The Croz Blade's trick seat post allows you to switch between an ultra-aggressive position for time-trialling and a more conventional road set-up. Culprit have done well to offer a wide range of builds to suit different budgets, as well as offering a frame-set for those who want to build up their own spec.
It's an efficient, aerodynamic and fast bike. It was a pleasant surprise to find what a capable long-distance ride the Croz Blade was. Of course, this is a lot down to fit, saddle and tyre choice, but the frame plays an important part too. Our one reservation is the bike's high-speed stability in the wind. More than one tester found that as speeds increased, so did the difficulty in holding a line. Aero frames with deep-section wheels are generally more susceptible to lateral wind anyway, but we found the Croz Blade suffered from this more than most.
Efficient, versatile and surprisingly comfortable aero bike, but look out for cross winds.
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road.cc test report
Make and model: Culprit Croz Blade
State the frame and fork material and method of construction. List the components used to build up the bike.
The Croz Blade is a monocoque carbon frame made from high stiffness Toray T800 carbon, with full-carbon fork. Here it was built up with 11-speed Ultegra Di2, Shimano hydraulic disc brakes, Shimano RX31 wheels (later switched for Reynolds Assault SLG Disc) and Pro finishing kit.
Tell us what the bike is for, and who it's aimed at. What do the manufacturers say about it? How does that compare to your own feelings about the bike?
Culprit say this is "a bike for whatever the future may hold", for the rider who wants to keep all their options open - it can run discs or rim brakes, conventional gears or electronic shifting. If that's you, then it is a strong candidate in a fairly sparse field. If you're not interested in discs, you may choose to look elsewhere.
Overall rating for frame and fork
Tell us about the build quality and finish of the frame and fork?
It's a well-built frame and fork. Both are unsurprisingly a little heavier than you'd expect from a non-disc setup, but they are well finished and appear of good quality.
Tell us about the materials used in the frame and fork?
Tell us about the geometry of the frame and fork?
Our XL (58cm effective top tube) has 73 degree head-tube and seat-tube angles. The head-tube is a fairly rangy 190mm and wheelbase is 1005mm.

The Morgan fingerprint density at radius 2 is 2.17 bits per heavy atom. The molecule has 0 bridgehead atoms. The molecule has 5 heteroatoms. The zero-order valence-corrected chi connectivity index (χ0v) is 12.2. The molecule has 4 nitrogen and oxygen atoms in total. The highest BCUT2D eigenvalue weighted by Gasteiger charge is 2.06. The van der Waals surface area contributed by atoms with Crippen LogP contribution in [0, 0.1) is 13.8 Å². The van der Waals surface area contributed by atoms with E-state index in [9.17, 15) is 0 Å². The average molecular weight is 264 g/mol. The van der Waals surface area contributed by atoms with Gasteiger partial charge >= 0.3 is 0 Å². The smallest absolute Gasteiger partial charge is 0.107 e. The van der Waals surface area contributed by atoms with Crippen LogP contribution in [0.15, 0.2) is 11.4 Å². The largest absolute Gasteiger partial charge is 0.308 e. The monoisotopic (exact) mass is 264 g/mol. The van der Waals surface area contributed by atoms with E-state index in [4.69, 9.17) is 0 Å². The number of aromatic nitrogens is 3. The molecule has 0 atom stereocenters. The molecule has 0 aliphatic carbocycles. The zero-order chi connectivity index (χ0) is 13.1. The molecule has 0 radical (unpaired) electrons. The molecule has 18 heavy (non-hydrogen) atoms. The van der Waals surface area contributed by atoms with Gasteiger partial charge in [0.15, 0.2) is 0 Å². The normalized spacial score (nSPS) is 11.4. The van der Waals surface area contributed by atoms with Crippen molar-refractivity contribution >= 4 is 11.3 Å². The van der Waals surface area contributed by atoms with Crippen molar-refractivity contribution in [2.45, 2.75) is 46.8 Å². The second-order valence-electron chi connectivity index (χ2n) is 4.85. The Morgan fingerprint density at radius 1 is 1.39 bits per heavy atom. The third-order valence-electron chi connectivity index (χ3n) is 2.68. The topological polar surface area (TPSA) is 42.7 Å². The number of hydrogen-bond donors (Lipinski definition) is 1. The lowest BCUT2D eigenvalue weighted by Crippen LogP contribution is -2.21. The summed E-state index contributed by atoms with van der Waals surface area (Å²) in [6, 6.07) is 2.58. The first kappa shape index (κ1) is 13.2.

How was the bike in terms of height and reach? How did it compare to other bikes of the same stated size?
Reach in the XL is 402mm and stack is 582mm. I normally ride a 58 or 59 and - thanks to the very adjustable seat-post - found it easy to find a position that suited me.
Was the bike comfortable to ride? Tell us how you felt about the ride quality.
This is not a bike where you are struck immediately by a floaty rear-end - it feels planted and fast rather than a cobble-tamer like a Trek Domane, but on every occasion where we racked up serious miles we found it surprisingly comfortable.
Did the bike feel stiff in the right places? Did any part of the bike feel too stiff or too flexible?
Stiffness under pedalling was excellent. We were a bit freaked by how thin the trailing edge of the downtube is (flexing quite easily between finger and thumb) but this didn't appear to affect power transmission at all.
How did the bike transfer power? Did it feel efficient?
Yes - despite not exactly being a featherweight in this build, power delivery is excellent.
Was there any toe-clip overlap with the front wheel? If so, was it a problem?
How would you describe the steering? Was it lively, neutral or unresponsive? Steering was neutral.
Tell us some more about the handling. How did the bike feel overall? Did it do particular things well or badly?
Climbing and descending were both handled with aplomb. Faster descents on a windy day were not fun though - the bike tends to get blown around a lot (even with heavier riders) and sometimes feels unstable at over 35mph or so.
Rate the bike for efficiency of power transfer:
Very stiff BB area and chunky chainstays.
Rate the bike for acceleration:
Heavy-ish build takes the edge off acceleration, but lighter setups are easily achievable (if the wallet will allow).
Rate the bike for sprinting:
Rate the bike for high speed stability:
On a still day there were no issues and the bike is fine at speed. Throw in gusty crosswinds and you might need the whole lane-width.
Rate the bike for cruising speed stability:
Rate the bike for low speed stability:
Rate the bike for flat cornering:
Rate the bike for cornering on descents:
Rate the bike for climbing:
Extra weight due to discs and aero frameset count against you here.
Did you enjoy riding the bike? Yes I did.
Would you consider buying the bike? It's out of my price range in this build and I wasn't happy with the high-speed stability in the wind, so probably not.
Would you recommend the bike to a friend? Yes.
Rate the bike overall for performance:
Rate the bike overall for value:
Age: 35 Height: 6 Weight: 78kg
I usually ride: Boardman CX team for the daily commute My best bike is: Rose Xeon CRS
I've been riding for: Over 20 years I ride: Most days I would class myself as: Expert
I regularly do the following types of riding: road racing, time trialling, commuting, touring, club rides, sportives, general fitness riding, fixed/singlespeed, mtb,